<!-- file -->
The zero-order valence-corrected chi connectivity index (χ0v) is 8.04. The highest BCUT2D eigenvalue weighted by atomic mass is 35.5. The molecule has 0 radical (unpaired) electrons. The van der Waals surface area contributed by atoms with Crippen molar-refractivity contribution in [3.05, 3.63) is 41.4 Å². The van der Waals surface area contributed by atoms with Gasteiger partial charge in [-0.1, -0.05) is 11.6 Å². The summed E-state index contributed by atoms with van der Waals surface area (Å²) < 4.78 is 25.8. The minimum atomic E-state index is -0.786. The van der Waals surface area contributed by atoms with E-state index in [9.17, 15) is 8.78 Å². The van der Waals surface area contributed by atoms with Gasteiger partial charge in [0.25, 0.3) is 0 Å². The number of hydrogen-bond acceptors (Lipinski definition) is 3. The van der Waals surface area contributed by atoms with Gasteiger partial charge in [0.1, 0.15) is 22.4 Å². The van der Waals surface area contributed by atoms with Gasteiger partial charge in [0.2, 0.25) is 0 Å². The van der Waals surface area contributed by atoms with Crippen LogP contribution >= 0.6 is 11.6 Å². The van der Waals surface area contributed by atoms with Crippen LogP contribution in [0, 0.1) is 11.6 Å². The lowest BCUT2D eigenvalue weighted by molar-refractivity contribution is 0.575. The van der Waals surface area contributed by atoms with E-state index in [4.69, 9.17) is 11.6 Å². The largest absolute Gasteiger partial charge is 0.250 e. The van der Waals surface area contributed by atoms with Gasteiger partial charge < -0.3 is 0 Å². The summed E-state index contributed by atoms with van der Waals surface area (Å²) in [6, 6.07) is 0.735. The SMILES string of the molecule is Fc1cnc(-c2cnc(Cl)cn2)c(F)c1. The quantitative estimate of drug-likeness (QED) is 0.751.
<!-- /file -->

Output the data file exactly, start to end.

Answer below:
The zero-order valence-corrected chi connectivity index (χ0v) is 8.04. The highest BCUT2D eigenvalue weighted by atomic mass is 35.5. The molecule has 0 radical (unpaired) electrons. The van der Waals surface area contributed by atoms with Crippen molar-refractivity contribution in [3.05, 3.63) is 41.4 Å². The van der Waals surface area contributed by atoms with Gasteiger partial charge in [-0.1, -0.05) is 11.6 Å². The summed E-state index contributed by atoms with van der Waals surface area (Å²) < 4.78 is 25.8. The minimum atomic E-state index is -0.786. The van der Waals surface area contributed by atoms with E-state index in [9.17, 15) is 8.78 Å². The van der Waals surface area contributed by atoms with Gasteiger partial charge in [0.25, 0.3) is 0 Å². The number of hydrogen-bond acceptors (Lipinski definition) is 3. The van der Waals surface area contributed by atoms with Gasteiger partial charge in [0.1, 0.15) is 22.4 Å². The van der Waals surface area contributed by atoms with Gasteiger partial charge in [0.2, 0.25) is 0 Å². The van der Waals surface area contributed by atoms with Crippen LogP contribution >= 0.6 is 11.6 Å². The van der Waals surface area contributed by atoms with Crippen LogP contribution in [0, 0.1) is 11.6 Å². The lowest BCUT2D eigenvalue weighted by molar-refractivity contribution is 0.575. The van der Waals surface area contributed by atoms with E-state index in [4.69, 9.17) is 11.6 Å². The largest absolute Gasteiger partial charge is 0.250 e. The van der Waals surface area contributed by atoms with Gasteiger partial charge < -0.3 is 0 Å². The summed E-state index contributed by atoms with van der Waals surface area (Å²) in [6, 6.07) is 0.735. The SMILES string of the molecule is Fc1cnc(-c2cnc(Cl)cn2)c(F)c1. The quantitative estimate of drug-likeness (QED) is 0.751.